This defign of the French has been long formed, and long known, both in America and Europe, and might at first have been easily repreffed, had force been used instead of expoftulation. When the Eng

lib attempted a fettlement upon the island of St. Lucia, the French, whether juftly or not, confidering it as neutral and forbidden to be occupied by either nation, immediately landed upon it, and destroyed the houses, wafted the plantations, and drove or carried away the inhabitants. This was done in the time of peace, when mutual profeffions of friendship were daily exchanged by the two courts, and was not confidered as any violation of treaties, nor was any more than a very foft remonfrance made on our part.


The French therefore taught us how to act; but an Hanoverian quarrel with the houfe of Auftria for fome time induced us to court, at any expence, the alliance of a nation whofe very fituation makes them our enemies. We fuffered them to destroy our fettlements, and to advance their own, which we had an equal right to attack. The time however came at last, when we ventured to quarrel with Spain, and then France no longer fuffered the apof peace to fubfift between us, but armed pearance in defence of her ally.

The events of the war are well known; we pleafed ourselves with a victory at Dettingen, where we left our wounded men to the care of our enemies, but our army was broken at Fentency and Val; and though after the difgrace which we fuffered in the Mediterranean, we had fome naval fuccefs, and an accidental dearth made peace neceffary for the French, yet they prefcribed the conditions, obliged us to give hoftages, and acted as conquerors, though as conquerors of moderation.

In this war the Americans diftinguifhed themfelves in a manner unknown and unexpected. The NewEnglish raised an army, and under the command of Pepperel took Cape-Breton, with the affiftance of the fleet. This is the most important fortrefs in America. We pleafed ourselves fo much with the acquifition, that we could not think of reftoring it; and, among the arguments used to enflame the people against Charles Stuart, it was very clamourously urged, that if he gained the kingdom, he would give Cape-Breton back to the French.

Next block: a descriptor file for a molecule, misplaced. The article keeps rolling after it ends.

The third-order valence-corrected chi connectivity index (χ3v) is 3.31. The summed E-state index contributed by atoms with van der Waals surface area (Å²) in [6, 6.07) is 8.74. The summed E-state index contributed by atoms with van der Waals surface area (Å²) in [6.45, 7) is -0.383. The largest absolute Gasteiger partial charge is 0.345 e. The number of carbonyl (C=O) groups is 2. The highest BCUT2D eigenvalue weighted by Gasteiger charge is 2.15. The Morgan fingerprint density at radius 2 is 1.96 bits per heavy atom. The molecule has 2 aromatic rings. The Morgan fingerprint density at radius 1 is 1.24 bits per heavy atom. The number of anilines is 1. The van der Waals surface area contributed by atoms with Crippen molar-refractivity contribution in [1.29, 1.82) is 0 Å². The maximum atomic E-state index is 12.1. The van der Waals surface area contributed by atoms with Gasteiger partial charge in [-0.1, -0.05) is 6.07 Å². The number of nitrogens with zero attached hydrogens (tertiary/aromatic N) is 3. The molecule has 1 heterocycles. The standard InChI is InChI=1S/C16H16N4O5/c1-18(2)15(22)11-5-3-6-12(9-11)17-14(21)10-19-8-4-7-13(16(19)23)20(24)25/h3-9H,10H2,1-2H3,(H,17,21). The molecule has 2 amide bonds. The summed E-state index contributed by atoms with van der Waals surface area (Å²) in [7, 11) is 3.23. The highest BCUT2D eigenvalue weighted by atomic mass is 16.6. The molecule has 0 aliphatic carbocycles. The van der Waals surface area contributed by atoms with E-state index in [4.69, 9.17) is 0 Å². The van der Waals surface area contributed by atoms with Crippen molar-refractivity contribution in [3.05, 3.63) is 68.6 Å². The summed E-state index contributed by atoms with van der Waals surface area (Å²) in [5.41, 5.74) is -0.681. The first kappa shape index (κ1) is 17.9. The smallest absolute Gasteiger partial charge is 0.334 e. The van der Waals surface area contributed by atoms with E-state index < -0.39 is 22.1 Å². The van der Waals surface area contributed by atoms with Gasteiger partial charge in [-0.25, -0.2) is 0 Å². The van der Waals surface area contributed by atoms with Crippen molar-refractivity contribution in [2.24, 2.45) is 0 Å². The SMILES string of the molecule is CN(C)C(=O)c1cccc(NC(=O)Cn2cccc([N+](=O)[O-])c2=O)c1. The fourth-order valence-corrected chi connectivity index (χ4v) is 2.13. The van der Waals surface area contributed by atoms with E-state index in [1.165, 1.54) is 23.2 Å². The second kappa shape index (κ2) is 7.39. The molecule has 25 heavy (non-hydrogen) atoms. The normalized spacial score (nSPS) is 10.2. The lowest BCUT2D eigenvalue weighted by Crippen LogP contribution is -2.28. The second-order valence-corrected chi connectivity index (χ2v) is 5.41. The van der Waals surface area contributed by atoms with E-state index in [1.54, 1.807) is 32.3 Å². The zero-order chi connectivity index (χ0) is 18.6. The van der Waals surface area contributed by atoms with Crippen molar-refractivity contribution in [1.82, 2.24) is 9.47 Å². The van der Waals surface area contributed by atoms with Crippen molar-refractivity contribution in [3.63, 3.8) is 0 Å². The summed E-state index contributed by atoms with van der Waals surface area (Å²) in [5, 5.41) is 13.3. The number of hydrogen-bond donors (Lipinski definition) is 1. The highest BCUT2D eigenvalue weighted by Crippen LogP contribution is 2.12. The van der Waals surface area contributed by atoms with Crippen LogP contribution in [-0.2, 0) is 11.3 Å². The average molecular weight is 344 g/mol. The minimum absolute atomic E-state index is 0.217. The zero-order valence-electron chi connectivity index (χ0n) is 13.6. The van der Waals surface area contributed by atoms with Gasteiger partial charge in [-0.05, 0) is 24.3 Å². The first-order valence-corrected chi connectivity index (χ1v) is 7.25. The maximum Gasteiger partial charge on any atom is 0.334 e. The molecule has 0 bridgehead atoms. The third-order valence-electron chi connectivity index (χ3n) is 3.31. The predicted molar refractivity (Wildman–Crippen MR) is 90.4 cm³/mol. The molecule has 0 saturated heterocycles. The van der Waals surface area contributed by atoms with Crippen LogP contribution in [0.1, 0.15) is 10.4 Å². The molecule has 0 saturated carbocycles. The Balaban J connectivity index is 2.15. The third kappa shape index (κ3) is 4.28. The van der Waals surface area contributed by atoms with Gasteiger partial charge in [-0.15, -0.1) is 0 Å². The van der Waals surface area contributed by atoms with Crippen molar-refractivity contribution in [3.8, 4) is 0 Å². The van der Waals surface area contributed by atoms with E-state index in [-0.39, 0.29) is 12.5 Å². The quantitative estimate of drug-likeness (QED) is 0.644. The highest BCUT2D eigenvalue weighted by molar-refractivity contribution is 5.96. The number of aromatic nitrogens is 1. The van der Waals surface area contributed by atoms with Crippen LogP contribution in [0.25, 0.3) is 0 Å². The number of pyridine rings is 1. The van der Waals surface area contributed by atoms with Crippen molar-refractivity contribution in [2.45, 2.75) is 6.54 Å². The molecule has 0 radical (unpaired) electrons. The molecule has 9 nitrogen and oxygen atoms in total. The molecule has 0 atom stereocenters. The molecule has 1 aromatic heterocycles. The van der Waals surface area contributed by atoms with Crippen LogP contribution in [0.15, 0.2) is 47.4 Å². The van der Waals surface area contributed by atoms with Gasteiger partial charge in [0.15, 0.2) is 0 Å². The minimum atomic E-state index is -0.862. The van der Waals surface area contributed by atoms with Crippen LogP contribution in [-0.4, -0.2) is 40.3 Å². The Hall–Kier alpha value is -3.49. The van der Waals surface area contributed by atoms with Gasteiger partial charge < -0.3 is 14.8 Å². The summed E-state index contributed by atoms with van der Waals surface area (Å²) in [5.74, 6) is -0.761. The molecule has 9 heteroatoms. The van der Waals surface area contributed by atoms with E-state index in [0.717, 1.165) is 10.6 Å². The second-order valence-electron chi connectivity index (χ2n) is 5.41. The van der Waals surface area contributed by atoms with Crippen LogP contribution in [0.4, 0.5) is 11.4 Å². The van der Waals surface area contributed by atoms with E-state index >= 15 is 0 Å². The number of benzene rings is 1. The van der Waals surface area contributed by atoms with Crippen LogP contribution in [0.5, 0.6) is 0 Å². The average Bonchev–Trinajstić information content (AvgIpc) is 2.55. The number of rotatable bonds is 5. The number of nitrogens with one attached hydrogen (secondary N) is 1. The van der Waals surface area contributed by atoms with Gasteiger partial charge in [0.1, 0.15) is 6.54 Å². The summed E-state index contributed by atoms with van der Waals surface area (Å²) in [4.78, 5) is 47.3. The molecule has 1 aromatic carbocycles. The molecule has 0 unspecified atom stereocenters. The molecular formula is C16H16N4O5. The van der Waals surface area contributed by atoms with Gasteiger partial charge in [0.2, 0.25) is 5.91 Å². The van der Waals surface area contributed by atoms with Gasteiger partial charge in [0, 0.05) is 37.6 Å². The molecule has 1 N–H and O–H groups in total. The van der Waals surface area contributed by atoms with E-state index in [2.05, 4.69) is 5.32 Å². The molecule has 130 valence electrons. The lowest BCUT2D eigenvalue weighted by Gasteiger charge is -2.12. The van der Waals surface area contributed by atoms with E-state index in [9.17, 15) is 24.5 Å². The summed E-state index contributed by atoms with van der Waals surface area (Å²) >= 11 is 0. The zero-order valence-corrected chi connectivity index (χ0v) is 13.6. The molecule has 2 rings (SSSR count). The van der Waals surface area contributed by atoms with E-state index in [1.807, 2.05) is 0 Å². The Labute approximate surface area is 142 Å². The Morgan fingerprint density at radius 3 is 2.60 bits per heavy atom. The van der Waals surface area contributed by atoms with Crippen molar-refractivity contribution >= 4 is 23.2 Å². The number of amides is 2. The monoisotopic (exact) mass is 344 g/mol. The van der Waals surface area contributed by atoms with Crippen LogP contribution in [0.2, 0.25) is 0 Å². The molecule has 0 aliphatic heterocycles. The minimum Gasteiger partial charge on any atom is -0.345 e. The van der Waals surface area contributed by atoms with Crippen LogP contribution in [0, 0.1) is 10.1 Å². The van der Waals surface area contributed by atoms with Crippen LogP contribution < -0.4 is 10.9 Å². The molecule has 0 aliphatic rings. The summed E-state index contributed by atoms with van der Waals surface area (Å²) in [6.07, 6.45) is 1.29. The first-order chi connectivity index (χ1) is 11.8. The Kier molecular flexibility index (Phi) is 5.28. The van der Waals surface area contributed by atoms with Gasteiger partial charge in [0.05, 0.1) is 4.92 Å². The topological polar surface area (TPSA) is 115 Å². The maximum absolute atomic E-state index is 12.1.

[ocr errors]

The French however had a more eafy expedient to regain Cape-Breton than by exalting Charles Stuart to the English throne. They took in their turn fort St. George, and had our Eaft-India Company wholly in their power, whom they reftored at the peace to their former poffeffions, that they may continue to export our filver.

Cape-Breton therefore was reftored, and the French were re-established in America, with equal power and greater fpirit, having loft nothing by the war which they had before gained.

To the general reputation of their arms, and that habitual fuperiority which they derive from it, they owe their power in America, rather than to any real strength, or circumftances of advantage. Their numbers are yet not great; their trade, though daily improved, is not very extenfive; their country is barren; their fortreffes, though numerous, are weak, and rather shelters from wild beafts, or favage nations, than places built for defence against bombs or cannons. Cape-Breton has been found not to be impregnable; nor, if we confider

« PreviousContinue »